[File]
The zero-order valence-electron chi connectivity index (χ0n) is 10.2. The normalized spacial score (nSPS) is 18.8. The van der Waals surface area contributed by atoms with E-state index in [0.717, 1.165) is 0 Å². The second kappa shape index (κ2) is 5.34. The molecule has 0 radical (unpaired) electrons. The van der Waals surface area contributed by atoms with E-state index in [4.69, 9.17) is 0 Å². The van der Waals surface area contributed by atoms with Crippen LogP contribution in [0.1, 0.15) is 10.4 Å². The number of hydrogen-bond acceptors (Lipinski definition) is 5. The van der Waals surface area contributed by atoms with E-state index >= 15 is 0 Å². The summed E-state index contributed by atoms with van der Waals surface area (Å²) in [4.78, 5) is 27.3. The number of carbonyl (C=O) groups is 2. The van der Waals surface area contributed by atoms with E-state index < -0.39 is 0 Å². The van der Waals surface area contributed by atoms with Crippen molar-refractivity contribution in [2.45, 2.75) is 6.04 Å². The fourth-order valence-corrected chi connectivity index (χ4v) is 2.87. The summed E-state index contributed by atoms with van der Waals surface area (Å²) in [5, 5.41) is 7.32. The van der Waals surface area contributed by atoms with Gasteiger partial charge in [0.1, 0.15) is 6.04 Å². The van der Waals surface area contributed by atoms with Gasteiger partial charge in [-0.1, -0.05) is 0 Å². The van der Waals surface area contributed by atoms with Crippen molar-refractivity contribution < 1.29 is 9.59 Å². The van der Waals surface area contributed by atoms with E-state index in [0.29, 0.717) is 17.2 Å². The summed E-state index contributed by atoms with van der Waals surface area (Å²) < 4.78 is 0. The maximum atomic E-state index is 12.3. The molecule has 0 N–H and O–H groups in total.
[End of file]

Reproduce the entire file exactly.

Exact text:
The zero-order valence-electron chi connectivity index (χ0n) is 10.2. The normalized spacial score (nSPS) is 18.8. The van der Waals surface area contributed by atoms with E-state index in [0.717, 1.165) is 0 Å². The second kappa shape index (κ2) is 5.34. The molecule has 0 radical (unpaired) electrons. The van der Waals surface area contributed by atoms with E-state index in [4.69, 9.17) is 0 Å². The van der Waals surface area contributed by atoms with Crippen LogP contribution in [0.1, 0.15) is 10.4 Å². The number of hydrogen-bond acceptors (Lipinski definition) is 5. The van der Waals surface area contributed by atoms with E-state index >= 15 is 0 Å². The summed E-state index contributed by atoms with van der Waals surface area (Å²) in [4.78, 5) is 27.3. The number of carbonyl (C=O) groups is 2. The van der Waals surface area contributed by atoms with E-state index < -0.39 is 0 Å². The van der Waals surface area contributed by atoms with Crippen molar-refractivity contribution in [2.45, 2.75) is 6.04 Å². The fourth-order valence-corrected chi connectivity index (χ4v) is 2.87. The summed E-state index contributed by atoms with van der Waals surface area (Å²) in [5, 5.41) is 7.32. The van der Waals surface area contributed by atoms with Gasteiger partial charge in [0.1, 0.15) is 6.04 Å². The van der Waals surface area contributed by atoms with Gasteiger partial charge in [-0.1, -0.05) is 0 Å². The van der Waals surface area contributed by atoms with Crippen molar-refractivity contribution < 1.29 is 9.59 Å². The van der Waals surface area contributed by atoms with E-state index in [0.29, 0.717) is 17.2 Å². The summed E-state index contributed by atoms with van der Waals surface area (Å²) < 4.78 is 0. The maximum atomic E-state index is 12.3. The molecule has 0 N–H and O–H groups in total.